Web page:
The Netcap (NETwork CAPture) framework efficiently converts a stream of network packets into platform neutral type-safe structured audit records that represent specific protocols or custom abstractions. These audit records can be stored on disk or exchanged over the network, and are well suited as a data source for machine learning algorithms. Since parsing of untrusted input can be dangerous and network data is potentially malicious, implementation was performed in a programming language that provides a garbage collected memory safe runtime.
It was developed for a series of experiments in my bachelor thesis: Implementation and evaluation of secure and scalable anomaly-based network intrusion detection. Slides from my presentation at the Leibniz Supercomputing Centre of the Bavarian Academy of Sciences and Humanities are available on researchgate.
The project won the 2nd Place at Kaspersky Labs SecurIT Cup 2018 in Budapest.
Netcap uses Google's Protocol Buffers to encode its output, which allows accessing it across a wide range of programming languages. Alternatively, output can be emitted as comma separated values, which is a common input format for data analysis tools and systems. The tool is extensible and provides multiple ways of adding support for new protocols, while implementing the parsing logic in a memory safe way. It provides high dimensional data about observed traffic and allows the researcher to focus on experimenting with novel approaches for detecting malicious behavior in network environments, instead of fiddling with data collection mechanisms and post processing steps. It has a concurrent design that makes use of multi-core architectures. The name Netcap was chosen to be simple and descriptive. The command-line tool was designed with usability and readability in mind, and displays progress when processing packets. The latest version offers 58 audit record types of which 53 are protocol specific and 5 are flow models.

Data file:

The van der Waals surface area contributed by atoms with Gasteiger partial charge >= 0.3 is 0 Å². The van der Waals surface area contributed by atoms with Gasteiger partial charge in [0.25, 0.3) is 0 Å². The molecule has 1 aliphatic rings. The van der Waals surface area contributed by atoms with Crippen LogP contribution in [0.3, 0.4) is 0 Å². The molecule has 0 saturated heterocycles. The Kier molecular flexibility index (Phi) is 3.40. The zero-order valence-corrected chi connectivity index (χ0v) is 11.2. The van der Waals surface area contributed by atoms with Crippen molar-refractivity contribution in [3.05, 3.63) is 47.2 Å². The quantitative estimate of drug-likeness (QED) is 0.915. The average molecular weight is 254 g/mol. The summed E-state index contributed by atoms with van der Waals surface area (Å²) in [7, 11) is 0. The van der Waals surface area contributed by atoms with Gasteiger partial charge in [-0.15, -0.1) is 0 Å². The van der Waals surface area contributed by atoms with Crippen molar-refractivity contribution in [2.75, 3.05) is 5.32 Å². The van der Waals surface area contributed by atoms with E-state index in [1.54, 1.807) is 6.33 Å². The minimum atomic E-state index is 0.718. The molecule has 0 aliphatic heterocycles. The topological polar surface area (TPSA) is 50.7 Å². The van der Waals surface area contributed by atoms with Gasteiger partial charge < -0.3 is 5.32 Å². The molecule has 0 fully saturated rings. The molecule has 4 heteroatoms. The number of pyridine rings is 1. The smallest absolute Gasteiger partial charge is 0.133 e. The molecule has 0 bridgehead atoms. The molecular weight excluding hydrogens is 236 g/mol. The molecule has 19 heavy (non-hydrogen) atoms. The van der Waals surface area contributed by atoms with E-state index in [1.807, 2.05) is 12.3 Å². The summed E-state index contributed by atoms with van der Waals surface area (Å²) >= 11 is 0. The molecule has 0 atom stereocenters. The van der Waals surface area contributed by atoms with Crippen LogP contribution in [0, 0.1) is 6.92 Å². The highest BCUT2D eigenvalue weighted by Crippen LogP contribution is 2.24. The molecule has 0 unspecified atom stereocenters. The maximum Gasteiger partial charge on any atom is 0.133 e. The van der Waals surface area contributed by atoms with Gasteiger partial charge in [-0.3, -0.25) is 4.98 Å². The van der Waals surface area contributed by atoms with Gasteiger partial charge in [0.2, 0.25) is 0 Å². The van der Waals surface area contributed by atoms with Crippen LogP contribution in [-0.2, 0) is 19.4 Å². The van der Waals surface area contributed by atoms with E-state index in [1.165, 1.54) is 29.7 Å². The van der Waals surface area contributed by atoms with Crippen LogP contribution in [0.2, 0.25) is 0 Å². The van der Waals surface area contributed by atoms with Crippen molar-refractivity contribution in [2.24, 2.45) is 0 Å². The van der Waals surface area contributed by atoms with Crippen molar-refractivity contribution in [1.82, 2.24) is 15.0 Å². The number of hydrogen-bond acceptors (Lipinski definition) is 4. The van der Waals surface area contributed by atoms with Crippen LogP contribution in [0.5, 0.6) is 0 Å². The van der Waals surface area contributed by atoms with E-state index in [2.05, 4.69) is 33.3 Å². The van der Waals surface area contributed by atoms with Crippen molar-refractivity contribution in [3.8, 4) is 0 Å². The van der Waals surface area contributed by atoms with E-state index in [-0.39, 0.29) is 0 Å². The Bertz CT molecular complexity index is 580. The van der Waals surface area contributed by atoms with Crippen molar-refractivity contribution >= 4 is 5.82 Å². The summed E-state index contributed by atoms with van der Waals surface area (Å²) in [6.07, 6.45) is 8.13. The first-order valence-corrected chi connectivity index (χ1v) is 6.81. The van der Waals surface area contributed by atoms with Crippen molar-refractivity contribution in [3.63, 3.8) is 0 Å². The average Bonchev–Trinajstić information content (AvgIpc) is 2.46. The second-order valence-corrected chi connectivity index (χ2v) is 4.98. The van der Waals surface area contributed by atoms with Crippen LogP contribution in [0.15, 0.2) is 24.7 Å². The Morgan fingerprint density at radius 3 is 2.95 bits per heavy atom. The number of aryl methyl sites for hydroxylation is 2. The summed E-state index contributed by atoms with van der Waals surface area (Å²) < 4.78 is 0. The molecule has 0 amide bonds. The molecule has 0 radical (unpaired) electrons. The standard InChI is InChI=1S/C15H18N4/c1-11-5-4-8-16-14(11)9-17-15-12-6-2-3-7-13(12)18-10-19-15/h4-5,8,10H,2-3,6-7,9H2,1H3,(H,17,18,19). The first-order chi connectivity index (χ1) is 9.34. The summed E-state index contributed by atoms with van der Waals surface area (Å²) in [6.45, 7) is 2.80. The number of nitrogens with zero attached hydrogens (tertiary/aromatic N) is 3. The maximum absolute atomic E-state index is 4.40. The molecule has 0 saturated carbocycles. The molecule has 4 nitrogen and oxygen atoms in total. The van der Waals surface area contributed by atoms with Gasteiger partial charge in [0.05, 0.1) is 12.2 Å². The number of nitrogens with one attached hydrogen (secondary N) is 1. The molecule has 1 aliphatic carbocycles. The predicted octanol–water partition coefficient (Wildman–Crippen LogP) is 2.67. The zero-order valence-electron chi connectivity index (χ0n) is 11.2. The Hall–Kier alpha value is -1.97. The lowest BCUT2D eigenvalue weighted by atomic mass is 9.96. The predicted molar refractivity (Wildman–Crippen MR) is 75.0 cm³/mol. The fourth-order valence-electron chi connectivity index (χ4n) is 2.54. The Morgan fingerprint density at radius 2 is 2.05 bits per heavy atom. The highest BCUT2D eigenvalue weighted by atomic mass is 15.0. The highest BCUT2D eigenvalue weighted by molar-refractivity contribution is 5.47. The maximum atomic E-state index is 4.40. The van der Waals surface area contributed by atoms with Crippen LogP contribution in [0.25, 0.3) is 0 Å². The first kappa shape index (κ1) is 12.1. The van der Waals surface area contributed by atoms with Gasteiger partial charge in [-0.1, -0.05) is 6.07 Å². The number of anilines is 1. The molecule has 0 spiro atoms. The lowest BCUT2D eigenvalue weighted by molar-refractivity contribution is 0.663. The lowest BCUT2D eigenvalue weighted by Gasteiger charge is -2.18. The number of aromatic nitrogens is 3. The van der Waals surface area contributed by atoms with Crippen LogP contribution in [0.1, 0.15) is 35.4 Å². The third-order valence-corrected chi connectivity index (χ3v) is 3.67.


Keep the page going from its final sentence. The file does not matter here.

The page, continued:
A simple demonstration of generating audit records from a PCAP dump file, querying and displaying the collected information in various ways:
And live operation decoding traffic from my wireless network interface, while I am surfing the web:
- memory safety when parsing untrusted input
- ease of extension
- output format interoperable with many different programming languages
- concurrent design
- output with small storage footprint on disk
- maximum data availability
- allow implementation of custom abstractions
- rich platform and architecture support
- monitoring honeypots
- monitoring medical / industrial devices
- research on anomaly-based detection mechanisms
- Forensic data analysis
Netcap is licensed under the GNU General Public License v3, which is a very permissive open source license, that allows others to do almost anything they want with the project, except to distribute closed source versions. This license type was chosen with Netcaps research purpose in mind, and in the hope that it leads to further improvements and new capabilities contributed by other researchers on the long term.